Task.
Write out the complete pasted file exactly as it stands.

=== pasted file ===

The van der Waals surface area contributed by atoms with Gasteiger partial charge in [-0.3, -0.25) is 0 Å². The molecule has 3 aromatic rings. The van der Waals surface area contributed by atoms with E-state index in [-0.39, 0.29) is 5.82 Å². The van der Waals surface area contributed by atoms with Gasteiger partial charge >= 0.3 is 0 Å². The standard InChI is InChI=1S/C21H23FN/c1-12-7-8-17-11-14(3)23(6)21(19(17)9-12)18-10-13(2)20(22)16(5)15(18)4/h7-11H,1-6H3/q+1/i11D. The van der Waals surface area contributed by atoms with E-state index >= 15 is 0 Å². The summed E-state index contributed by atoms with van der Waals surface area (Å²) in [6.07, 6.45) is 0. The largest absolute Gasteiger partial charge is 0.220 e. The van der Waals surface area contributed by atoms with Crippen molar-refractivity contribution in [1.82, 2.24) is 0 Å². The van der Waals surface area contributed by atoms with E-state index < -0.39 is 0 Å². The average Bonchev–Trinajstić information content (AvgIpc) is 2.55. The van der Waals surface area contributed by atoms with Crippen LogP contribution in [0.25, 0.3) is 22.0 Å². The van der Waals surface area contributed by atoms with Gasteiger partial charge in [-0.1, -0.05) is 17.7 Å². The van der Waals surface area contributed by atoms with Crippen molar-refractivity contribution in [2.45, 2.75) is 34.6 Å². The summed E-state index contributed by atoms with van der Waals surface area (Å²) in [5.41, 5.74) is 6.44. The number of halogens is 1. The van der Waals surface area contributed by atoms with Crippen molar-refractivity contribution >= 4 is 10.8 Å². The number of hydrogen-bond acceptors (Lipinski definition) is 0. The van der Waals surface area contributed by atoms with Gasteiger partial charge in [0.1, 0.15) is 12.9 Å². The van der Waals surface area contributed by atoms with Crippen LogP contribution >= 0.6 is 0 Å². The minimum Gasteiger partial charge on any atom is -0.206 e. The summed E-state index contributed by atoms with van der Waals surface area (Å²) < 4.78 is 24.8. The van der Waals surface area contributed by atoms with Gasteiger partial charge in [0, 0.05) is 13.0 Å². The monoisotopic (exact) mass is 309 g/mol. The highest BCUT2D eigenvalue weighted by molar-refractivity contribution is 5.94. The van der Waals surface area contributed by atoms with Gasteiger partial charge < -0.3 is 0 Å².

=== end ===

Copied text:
The van der Waals surface area contributed by atoms with Gasteiger partial charge in [-0.3, -0.25) is 0 Å². The molecule has 3 aromatic rings. The van der Waals surface area contributed by atoms with E-state index in [-0.39, 0.29) is 5.82 Å². The van der Waals surface area contributed by atoms with Gasteiger partial charge >= 0.3 is 0 Å². The standard InChI is InChI=1S/C21H23FN/c1-12-7-8-17-11-14(3)23(6)21(19(17)9-12)18-10-13(2)20(22)16(5)15(18)4/h7-11H,1-6H3/q+1/i11D. The van der Waals surface area contributed by atoms with E-state index >= 15 is 0 Å². The summed E-state index contributed by atoms with van der Waals surface area (Å²) in [6.07, 6.45) is 0. The largest absolute Gasteiger partial charge is 0.220 e. The van der Waals surface area contributed by atoms with Crippen molar-refractivity contribution in [1.82, 2.24) is 0 Å². The van der Waals surface area contributed by atoms with E-state index < -0.39 is 0 Å². The average Bonchev–Trinajstić information content (AvgIpc) is 2.55. The van der Waals surface area contributed by atoms with Crippen LogP contribution in [0.25, 0.3) is 22.0 Å². The van der Waals surface area contributed by atoms with Gasteiger partial charge in [-0.1, -0.05) is 17.7 Å². The van der Waals surface area contributed by atoms with Crippen molar-refractivity contribution in [2.45, 2.75) is 34.6 Å². The summed E-state index contributed by atoms with van der Waals surface area (Å²) in [5.41, 5.74) is 6.44. The number of halogens is 1. The van der Waals surface area contributed by atoms with Crippen molar-refractivity contribution >= 4 is 10.8 Å². The number of hydrogen-bond acceptors (Lipinski definition) is 0. The van der Waals surface area contributed by atoms with Gasteiger partial charge in [0.1, 0.15) is 12.9 Å². The van der Waals surface area contributed by atoms with Crippen LogP contribution >= 0.6 is 0 Å². The minimum Gasteiger partial charge on any atom is -0.206 e. The summed E-state index contributed by atoms with van der Waals surface area (Å²) < 4.78 is 24.8. The van der Waals surface area contributed by atoms with Gasteiger partial charge in [0, 0.05) is 13.0 Å². The monoisotopic (exact) mass is 309 g/mol. The highest BCUT2D eigenvalue weighted by molar-refractivity contribution is 5.94. The van der Waals surface area contributed by atoms with Gasteiger partial charge < -0.3 is 0 Å².